Ramona’s Dream

A short screenplay based on conversations I have had with students in the past month.  As I continue to explore the importance of reclaiming our past, connecting to our ancestors, learning our heritage, and actively participating in passing these components of identity to future generations, I am also paying deep attention to the subversive ways in which colonization, racism, and poverty continue to devastate our children.

Int. Public School Classroom (K-8) – Any given school day

A dated resource classroom with brown linoleum floor and yellowing

perforated ceiling tiles with some water stains. 

Some pseudo motivational posters with messages like: “The Difference Between Losers and Winners is Attitude” and “Learning is an Adventure.”

Classroom furnished with five round tables with four chairs at each table. The classroom serves for small group instruction for students with IEPs (Individual Education Plans).

Resource books, instructional strategies written on posters, and some computers line one side of the room.

Three students are in the classroom with their support teacher who is helping them write their history essay which is already past due. The essay topic: Segregation in the South.

Two of the students, Jesus and Alberto, 8th graders, are giggling and murmuring to each other, searching through their back-pack for their work. They don’t seem interested in doing the assignment.

Ramona, the third student, also an 8th grader, is sitting across from them, to the right of the teacher, Mrs. Malo. Her head is bent over her textbook, and she stares intently at its cover, a photograph of the Statue of Liberty with a backdrop of the flag of the United States. Her hands are grasping the chair by the side of her thighs, as she drags her feet back and forth.

Ramona wears brown lackluster eyes, brown skin of a heritage indigenous to the central coast of Mexico, and long flowing hair that fall like Raven feathers along her arms.

Jesus has more pronounced indigenous features with hair that covers his head like a thick knitted cap.


Mrs. Malo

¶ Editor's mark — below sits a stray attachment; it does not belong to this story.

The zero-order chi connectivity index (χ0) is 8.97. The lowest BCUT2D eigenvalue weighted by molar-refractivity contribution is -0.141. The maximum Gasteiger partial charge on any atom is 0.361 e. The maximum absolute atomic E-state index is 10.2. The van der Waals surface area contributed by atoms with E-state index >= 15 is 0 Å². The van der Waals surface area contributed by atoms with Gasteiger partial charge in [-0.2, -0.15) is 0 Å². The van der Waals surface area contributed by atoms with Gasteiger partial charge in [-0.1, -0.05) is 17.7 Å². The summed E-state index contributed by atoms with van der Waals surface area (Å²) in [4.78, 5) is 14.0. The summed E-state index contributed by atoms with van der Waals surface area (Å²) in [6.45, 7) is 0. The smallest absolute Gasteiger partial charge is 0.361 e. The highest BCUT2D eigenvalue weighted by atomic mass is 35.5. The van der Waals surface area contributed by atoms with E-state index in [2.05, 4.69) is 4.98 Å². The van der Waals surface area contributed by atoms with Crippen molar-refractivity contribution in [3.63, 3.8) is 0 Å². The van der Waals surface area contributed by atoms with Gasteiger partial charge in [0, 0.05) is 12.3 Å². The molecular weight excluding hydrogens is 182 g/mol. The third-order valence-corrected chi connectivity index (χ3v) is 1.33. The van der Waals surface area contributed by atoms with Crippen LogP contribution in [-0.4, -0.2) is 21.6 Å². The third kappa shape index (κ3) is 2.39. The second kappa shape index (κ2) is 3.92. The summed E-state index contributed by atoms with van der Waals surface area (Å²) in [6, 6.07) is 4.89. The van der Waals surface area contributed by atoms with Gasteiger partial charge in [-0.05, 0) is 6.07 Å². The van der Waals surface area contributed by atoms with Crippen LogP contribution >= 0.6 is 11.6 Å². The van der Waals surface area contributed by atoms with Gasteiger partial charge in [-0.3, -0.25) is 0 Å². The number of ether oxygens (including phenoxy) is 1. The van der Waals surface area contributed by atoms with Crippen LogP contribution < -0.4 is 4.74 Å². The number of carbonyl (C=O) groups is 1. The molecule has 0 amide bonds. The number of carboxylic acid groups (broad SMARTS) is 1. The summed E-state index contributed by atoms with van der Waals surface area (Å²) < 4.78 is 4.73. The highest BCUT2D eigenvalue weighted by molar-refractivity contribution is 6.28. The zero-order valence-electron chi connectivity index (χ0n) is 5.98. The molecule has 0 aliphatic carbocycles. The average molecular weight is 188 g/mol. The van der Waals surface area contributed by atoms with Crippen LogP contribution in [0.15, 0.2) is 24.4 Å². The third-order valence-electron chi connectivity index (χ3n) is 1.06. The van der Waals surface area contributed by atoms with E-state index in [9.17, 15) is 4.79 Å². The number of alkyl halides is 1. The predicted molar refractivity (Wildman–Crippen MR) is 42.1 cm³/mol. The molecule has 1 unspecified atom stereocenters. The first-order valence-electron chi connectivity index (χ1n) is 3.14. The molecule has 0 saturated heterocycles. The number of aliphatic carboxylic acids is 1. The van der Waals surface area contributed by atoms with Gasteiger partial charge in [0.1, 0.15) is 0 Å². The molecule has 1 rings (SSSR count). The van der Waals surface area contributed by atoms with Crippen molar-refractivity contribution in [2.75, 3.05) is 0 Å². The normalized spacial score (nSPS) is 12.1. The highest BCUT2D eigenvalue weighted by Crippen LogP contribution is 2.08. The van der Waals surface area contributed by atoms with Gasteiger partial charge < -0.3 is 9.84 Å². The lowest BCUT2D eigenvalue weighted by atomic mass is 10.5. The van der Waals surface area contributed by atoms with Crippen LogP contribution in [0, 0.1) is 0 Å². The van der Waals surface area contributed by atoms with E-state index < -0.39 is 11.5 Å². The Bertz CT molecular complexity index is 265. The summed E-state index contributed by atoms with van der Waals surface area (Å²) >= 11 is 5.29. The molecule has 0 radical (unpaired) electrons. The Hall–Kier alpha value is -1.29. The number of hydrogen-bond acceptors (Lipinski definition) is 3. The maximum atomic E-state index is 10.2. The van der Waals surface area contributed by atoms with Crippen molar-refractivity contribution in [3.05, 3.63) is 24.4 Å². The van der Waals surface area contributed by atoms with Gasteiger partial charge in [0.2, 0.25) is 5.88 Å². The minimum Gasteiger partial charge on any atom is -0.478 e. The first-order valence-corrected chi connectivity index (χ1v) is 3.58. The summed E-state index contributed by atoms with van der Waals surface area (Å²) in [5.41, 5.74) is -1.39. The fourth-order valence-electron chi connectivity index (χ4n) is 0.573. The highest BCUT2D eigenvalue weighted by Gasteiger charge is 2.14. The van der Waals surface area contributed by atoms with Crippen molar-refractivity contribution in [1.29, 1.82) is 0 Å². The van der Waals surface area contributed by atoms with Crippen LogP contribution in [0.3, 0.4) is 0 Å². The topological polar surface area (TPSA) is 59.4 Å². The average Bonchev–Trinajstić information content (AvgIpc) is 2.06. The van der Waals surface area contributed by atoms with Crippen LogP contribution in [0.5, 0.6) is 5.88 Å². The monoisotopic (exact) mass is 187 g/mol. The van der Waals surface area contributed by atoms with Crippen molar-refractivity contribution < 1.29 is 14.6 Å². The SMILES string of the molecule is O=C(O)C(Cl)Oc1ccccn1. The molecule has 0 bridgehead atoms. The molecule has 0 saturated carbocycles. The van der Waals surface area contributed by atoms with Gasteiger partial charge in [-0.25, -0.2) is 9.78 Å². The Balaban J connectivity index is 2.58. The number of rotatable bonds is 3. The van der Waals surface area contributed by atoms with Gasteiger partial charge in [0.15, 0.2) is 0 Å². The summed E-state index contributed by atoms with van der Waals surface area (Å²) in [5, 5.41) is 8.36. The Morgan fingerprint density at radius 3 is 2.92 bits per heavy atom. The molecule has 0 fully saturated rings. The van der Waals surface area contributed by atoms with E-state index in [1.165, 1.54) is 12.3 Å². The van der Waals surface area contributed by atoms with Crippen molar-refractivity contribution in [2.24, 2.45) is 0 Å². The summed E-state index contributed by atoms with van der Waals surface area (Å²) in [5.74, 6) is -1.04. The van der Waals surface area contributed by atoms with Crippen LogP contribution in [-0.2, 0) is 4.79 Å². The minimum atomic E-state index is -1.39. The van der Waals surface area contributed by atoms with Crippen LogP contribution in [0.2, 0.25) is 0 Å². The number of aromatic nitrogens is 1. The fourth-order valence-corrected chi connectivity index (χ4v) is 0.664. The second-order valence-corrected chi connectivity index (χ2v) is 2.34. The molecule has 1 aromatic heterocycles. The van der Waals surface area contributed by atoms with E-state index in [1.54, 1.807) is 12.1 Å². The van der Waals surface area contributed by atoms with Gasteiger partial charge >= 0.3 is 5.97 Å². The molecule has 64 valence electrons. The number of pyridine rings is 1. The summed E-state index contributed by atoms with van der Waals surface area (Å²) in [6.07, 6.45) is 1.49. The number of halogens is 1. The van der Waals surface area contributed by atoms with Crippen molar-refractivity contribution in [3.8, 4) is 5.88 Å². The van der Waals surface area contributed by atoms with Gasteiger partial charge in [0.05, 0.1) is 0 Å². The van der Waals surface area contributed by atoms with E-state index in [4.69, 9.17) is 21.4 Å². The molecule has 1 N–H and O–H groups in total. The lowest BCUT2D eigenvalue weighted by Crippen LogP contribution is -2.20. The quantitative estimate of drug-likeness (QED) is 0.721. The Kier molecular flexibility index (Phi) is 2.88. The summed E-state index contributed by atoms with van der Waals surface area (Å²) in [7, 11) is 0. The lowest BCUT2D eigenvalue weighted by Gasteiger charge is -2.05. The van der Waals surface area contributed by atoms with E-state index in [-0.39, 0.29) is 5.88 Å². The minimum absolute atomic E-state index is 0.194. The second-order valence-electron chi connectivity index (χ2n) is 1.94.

(Sternly and compassionately speaking to the boys)


Guys, come on, get your work out. We have to get started.



Jesus and Alberto

                  (giggling as they are pulling out their work)




What are we supposed to write about?


Mrs. Malo

                  (matter of fact)

You’re writing your essay for history. You have to write about segregation in the South.




What’s segregation?


Mrs. Malo

It’s when Blacks were not allowed to live alongside Whites. They had to use separate bathrooms, sit in different sections of a bus or restaurant, attend separate schools, and were treated as having less value than Whites.




That’s racist!


Mrs. Malo

                  (in agreement)

Yeah. So if we work on this essay, it will help you to learn more about how segregation caused a lot of suffering for Blacks who lived in the South. And actually, there have been many different groups of people that have suffered segregation in this country.


Students listening intently to Mrs. Malo


Mrs. Malo


Mexicans also had to deal with segregation, but most of the segregation Mexicans experienced happened in places like California, Texas, and Arizona.




Who made segregation?


Mrs. Malo

Segregation laws were put in place by White people.



                  (even more confused)

But why?


Mrs. Malo

Many reasons. Hate, fear, control, power, and also this idea called White supremacy.




What’s White supremacy?


Mrs. Malo

It’s this idea that Whites are better than the other races, and should have control of those races. But this same idea exists in many countries, not just the United States. For example, in Mexico you see that many of the people who hold power and wealth are disproportionately White.




My dream is to marry a white guy!


Mrs. Malo turns to Ramona in shock. Mrs. Malo instinctively assumes Ramona wants to marry a White guy because she has learned to see her brown skin as inferior and it would give her more accessibility into a world of more privilege, but quickly catches herself, so as to not criticize or judge what Ramona has just stated. Instead probes Ramona to understand Ramona’s perspective.


After Ramona’s comment, Jesus bends his head toward his textbook with his hands in the pockets of his hoodie.


Mrs. Malo

                  (probing, trying to hide her disappointment)

Why is that your dream?




Because, they are so cute and they have money, so they can take care of me.


Mrs. Malo

                  (trying desperately not to sound judgmental)


What about just saying, “My dream is to find a guy that is caring and understanding who will support me with my dreams?”


Ramona looks down on her essay, takes her thumb and rubs it on her paper, as if she is erasing something with it.


Mrs. Malo

                  (Redirecting the conversation)

What’s your dream for your life?


Ramona looks at her with a blank stare.


Mrs. Malo


What do you see yourself doing when you graduate high school? I know that’s a few years away, so you may not know exactly what you will be doing, but do you have an idea?



                  (mocking Ramona)

She’s not going to graduate. She’s failing all her classes.


Ramona, withdrawn, begins to rub her thumb on her paper again, as if she is erasing something with it.